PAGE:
Just read an excellent article on the subject by Tom Davenport. We at Forrester Research indeed see the same trend, where more advanced enterprises are starting to venture into combining reporting and analytics with decision management.  In my point of view, this breaks down into at least two categories:

  • Automated (machine) vs. non automated (human) decisions, and
  • Decisions that involve structured (rules and workflows) and unstructured (collaboration) processes

Unfortunately, current best practices and technologies to address these four distinct but closely related requirements come from different vendors, technologies and experts. Tom is also correct in pointing out that a full loopback mechanism that measures decision outcomes is critical. Watch for upcoming Forrester research on this very important, but largely unaddressed (by analytics software and services vendors), topic.  

I am also glad Tom pointed out a huge (often key) challenge that I know my clients face every day, which is how does one convince a non-analytically oriented CEO that analytics and decision management are vital to enterprise success.  And I quote from the article:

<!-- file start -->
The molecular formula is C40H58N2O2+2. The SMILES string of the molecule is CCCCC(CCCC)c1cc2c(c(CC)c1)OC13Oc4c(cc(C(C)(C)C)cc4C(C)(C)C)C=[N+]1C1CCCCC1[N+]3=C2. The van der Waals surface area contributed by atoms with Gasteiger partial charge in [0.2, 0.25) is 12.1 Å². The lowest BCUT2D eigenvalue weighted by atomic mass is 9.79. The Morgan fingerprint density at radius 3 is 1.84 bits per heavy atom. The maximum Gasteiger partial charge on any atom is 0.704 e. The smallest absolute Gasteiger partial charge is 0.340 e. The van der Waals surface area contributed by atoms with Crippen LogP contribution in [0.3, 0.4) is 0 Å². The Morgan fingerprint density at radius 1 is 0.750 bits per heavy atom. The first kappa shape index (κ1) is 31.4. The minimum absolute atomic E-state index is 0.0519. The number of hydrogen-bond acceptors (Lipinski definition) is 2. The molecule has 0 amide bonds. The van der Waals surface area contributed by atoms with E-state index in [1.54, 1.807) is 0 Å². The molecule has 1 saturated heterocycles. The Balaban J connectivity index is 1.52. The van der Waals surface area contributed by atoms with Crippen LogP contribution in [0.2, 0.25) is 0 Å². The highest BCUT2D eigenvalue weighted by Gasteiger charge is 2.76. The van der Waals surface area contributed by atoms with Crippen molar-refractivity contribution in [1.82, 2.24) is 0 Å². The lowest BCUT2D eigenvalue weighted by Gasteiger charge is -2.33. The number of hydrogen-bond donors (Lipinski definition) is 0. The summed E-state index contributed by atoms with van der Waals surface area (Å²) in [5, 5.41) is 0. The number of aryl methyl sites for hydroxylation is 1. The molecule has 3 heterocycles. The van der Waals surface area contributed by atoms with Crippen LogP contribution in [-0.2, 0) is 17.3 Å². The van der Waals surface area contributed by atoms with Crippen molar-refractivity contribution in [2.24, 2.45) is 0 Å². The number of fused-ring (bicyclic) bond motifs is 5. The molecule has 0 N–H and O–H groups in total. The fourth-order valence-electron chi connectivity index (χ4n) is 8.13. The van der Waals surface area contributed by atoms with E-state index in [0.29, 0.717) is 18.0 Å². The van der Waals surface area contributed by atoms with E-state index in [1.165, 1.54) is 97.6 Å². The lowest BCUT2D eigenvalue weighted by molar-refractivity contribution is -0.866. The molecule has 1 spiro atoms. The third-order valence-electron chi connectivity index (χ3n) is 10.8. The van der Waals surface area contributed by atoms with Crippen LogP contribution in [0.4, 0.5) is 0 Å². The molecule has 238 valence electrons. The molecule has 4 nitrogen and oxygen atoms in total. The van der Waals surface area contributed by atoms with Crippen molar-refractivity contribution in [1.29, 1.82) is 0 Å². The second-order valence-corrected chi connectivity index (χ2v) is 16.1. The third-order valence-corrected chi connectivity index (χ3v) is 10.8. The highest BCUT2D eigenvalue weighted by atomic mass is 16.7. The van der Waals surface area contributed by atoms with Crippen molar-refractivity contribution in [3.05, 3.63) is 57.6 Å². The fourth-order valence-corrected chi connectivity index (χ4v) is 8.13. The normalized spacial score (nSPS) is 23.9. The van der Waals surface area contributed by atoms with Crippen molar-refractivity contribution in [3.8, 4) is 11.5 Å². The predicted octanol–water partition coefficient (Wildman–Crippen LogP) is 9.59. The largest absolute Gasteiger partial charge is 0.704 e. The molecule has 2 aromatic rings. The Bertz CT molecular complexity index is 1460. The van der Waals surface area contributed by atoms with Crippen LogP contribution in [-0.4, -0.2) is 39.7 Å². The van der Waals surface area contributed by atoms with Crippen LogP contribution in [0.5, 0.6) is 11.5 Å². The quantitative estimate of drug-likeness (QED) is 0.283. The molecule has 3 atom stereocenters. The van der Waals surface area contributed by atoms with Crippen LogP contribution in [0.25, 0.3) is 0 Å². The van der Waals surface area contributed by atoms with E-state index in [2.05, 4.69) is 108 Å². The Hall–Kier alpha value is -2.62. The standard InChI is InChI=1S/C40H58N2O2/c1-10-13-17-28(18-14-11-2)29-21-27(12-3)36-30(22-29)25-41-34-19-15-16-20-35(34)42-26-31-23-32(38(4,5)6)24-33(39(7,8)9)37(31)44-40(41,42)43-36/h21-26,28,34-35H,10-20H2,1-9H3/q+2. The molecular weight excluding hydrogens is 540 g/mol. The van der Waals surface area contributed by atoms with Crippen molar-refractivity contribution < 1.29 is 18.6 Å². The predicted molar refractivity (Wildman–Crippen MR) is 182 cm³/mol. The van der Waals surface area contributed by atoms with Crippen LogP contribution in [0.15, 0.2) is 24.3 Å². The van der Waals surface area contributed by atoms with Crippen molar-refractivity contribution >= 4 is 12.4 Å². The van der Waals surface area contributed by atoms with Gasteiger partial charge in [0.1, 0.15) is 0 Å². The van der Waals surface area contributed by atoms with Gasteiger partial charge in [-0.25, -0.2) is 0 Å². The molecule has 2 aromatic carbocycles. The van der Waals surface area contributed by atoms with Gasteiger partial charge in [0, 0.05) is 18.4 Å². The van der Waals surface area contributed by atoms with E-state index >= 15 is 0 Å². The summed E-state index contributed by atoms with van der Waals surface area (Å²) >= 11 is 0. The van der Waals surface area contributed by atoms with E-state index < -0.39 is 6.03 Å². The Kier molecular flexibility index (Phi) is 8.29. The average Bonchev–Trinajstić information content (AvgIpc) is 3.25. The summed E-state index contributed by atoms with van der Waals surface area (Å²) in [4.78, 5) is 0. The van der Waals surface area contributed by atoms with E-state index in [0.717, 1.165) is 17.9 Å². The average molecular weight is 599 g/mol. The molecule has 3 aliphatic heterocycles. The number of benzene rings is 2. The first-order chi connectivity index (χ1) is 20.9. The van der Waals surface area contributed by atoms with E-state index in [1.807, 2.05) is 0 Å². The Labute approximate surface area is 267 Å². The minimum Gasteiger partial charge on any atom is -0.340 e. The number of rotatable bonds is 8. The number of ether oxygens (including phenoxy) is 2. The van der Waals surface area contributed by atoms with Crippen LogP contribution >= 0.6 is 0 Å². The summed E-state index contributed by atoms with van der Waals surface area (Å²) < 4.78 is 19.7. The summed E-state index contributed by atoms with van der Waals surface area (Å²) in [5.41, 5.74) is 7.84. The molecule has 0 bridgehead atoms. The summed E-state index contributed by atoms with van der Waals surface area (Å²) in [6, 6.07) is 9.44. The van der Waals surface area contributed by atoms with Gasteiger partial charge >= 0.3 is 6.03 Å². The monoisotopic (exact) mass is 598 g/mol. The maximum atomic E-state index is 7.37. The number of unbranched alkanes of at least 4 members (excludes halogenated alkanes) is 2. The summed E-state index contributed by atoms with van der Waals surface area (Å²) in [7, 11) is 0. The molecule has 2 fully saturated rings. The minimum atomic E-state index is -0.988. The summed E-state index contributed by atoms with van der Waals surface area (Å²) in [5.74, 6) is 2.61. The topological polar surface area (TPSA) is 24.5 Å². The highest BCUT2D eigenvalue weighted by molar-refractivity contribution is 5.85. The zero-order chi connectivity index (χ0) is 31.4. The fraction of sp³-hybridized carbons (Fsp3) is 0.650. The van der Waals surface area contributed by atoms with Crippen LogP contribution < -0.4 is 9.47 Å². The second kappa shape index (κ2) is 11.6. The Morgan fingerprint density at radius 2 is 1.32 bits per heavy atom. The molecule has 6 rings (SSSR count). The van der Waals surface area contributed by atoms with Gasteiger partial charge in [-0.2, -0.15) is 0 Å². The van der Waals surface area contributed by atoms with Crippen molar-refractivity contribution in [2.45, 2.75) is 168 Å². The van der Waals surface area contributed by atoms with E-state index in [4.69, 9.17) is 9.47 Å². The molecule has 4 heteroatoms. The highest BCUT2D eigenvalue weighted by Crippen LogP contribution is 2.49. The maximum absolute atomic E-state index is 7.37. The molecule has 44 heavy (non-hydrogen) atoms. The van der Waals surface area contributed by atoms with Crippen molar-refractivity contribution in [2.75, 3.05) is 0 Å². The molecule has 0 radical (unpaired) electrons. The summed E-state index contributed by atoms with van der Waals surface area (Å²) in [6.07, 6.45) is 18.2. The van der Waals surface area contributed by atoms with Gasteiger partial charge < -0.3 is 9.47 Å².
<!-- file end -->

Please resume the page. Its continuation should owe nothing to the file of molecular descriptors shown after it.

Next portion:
"There’s a big, big gap between the most analytical and the least analytical. American business has a fair number of CEOs with engineering backgrounds, and they tend to be relatively analytical. At the same time, an awful lot have sales backgrounds, and they’re not analytical at all. Clearly, you could do a lot of analytics with sales, but people don’t generally go into sales because they like numbers. Executives with legal backgrounds also don’t tend to be very quantitative in their decision approaches."

One reason for such challenge is that unlike any other enterprise application or a process, analytics and decision management are very hard (but possible) to build a business case around, with a concrete, tangible ROI. One way that we suggest our clients break through this executive logjam is with education on the benefits of analytics and decision management, often using competitive BI benchmarks. And guess what, analytics on analytics — or understanding when, who, and how analytics are used in an enterprise, and potentially correlating usage of analytics to decisions, good or bad — is also one of the emerging best practices.